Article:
The new Shimano Nasci. This little reel comes with the trademark cold forged drive gear. The gear is assembled in a less costly way than the ones in more expensive reels, yet it's still a cold forged one and in a reel that retails for around $100. This has the potential to be a top pick for this size class.

Another shot

And another

And the card.

The Socorro SW. Plastic construction, quite smooth, and also has a cold forged gear assembled in a less costly manner. Could be an excellent value at $130 retail ($105-$110 street price), but needs to be extensively tested first. In the past Shimano had gear issues when the gears of the early Saragosa F would come apart.

The new Speedcast.

And despite not being new, a visit to Shimano must include the two flagship reels. This is the freshwater Stella.

And the saltwater Stella in the mammoth 30000 size.

This is a lure tank where the guy on the top left demonstrates the underwater action of freshwater bass lures. Again some incredibly realistic lures there and I actually salivated a little inside my mouth watching!  They were demonstrating lures for freshwater bass though (largemouth, smallmouth, etc.) which I never fish for so I moved on.

A selection of lures

To Penn

The new Slammer III. Has nothing to do with the old Slammer, rather just recycling an old known name.

A cut-out Slammer III. It is intended as a competition to the Saragosa SW and priced with an eye on Saragosa's prices. Comes in a wide range of sizes from the small 3500 to the mammoth class 10500.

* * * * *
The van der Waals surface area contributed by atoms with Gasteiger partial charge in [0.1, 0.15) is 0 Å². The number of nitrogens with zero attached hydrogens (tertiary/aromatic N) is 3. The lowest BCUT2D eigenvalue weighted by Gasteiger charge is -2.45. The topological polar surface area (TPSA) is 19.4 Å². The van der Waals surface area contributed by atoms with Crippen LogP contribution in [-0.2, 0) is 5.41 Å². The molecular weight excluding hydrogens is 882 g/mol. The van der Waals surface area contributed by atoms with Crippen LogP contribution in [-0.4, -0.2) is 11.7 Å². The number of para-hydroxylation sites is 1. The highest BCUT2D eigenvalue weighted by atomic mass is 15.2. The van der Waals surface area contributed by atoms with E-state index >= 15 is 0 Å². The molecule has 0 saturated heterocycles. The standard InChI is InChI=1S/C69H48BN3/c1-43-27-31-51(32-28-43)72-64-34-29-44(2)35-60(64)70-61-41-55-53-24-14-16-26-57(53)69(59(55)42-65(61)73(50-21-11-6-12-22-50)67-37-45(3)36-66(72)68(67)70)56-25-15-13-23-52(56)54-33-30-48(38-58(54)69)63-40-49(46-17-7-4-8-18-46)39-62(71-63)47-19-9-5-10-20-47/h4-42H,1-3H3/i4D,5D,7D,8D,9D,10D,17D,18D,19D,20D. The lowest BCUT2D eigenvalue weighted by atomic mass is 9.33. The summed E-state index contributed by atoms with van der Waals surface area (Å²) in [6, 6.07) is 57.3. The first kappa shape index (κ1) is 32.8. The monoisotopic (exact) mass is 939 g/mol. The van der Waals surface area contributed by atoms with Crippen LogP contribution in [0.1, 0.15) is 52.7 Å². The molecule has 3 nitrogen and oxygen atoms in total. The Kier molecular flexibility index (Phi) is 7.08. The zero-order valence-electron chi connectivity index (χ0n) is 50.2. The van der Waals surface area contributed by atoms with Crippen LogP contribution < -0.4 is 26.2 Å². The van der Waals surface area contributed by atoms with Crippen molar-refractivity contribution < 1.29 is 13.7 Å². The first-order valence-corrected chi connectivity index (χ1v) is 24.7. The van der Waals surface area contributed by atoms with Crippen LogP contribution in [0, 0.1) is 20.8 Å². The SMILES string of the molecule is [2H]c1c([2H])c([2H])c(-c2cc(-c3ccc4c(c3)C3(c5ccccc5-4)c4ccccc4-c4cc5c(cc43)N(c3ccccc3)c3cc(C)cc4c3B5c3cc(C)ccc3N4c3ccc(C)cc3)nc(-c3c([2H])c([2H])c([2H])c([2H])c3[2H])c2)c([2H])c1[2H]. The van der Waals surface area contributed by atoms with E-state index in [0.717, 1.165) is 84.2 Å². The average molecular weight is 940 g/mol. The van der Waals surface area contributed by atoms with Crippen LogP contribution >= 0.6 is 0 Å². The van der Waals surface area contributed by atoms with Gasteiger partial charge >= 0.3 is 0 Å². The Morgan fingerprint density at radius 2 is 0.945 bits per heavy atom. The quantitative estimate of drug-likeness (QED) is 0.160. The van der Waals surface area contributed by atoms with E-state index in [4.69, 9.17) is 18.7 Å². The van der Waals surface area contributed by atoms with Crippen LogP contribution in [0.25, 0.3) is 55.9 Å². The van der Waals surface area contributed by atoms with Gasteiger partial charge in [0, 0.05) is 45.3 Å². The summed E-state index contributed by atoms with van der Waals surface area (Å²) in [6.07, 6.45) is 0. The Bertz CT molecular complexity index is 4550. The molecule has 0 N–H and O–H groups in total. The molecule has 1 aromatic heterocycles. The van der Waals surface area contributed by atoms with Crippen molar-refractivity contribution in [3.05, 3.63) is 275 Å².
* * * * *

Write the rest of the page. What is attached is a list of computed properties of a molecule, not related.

Five years after the first Torque, comes the Torque II.

And in gold. The original Torque was on my top lists for the past 4 years, and now it's gone since it's discontinued. I'm looking forward to fishing the new one in due time because I remain a believer in its simple and sturdy design.

This is the "New Product Showcase" enclosure. Products are laid around in sections, and buyers and members of the media browse through them then fill out a ballot card choosing their favourite products, and this is how the prizes of "Best in Show" are awarded. It sounds like fun, but it's unrealistic to decide what's "best" based on votes by random people who looked at each product for a few seconds. This is why I've always dismissed show prizes.

One of the contenders for best new freshwater reels is this 2-speed spinner. I have probably used every 2-speed spinning reel ever made (except some obscure OEM reels) from the 1968 DAM Quick Super (two speed version) to the now defunct Fox Stratos TS. Regardless of how good or practical they are, they remain a lot of fun to play with.

The reel changes between high and low gear ratios with a pleasant and quite easy turn of a dial.

Its information. Needless to say, this is a re-branded OEM reel that would be available bearing different brand names.

Among the new products was this stunning poster of common US fishes which is used to identify and measure caught fish. There is a child inside me who is a sucker for shiny colour posters, and even today I still have many on the walls of my hobby room where I store and work on my fishing gear. Too bad I couldn't buy it right there.

The new Okuma Metaloid. Full metal construction and has stainless steel gears. For a price around $200 this could be something special if it works as it should.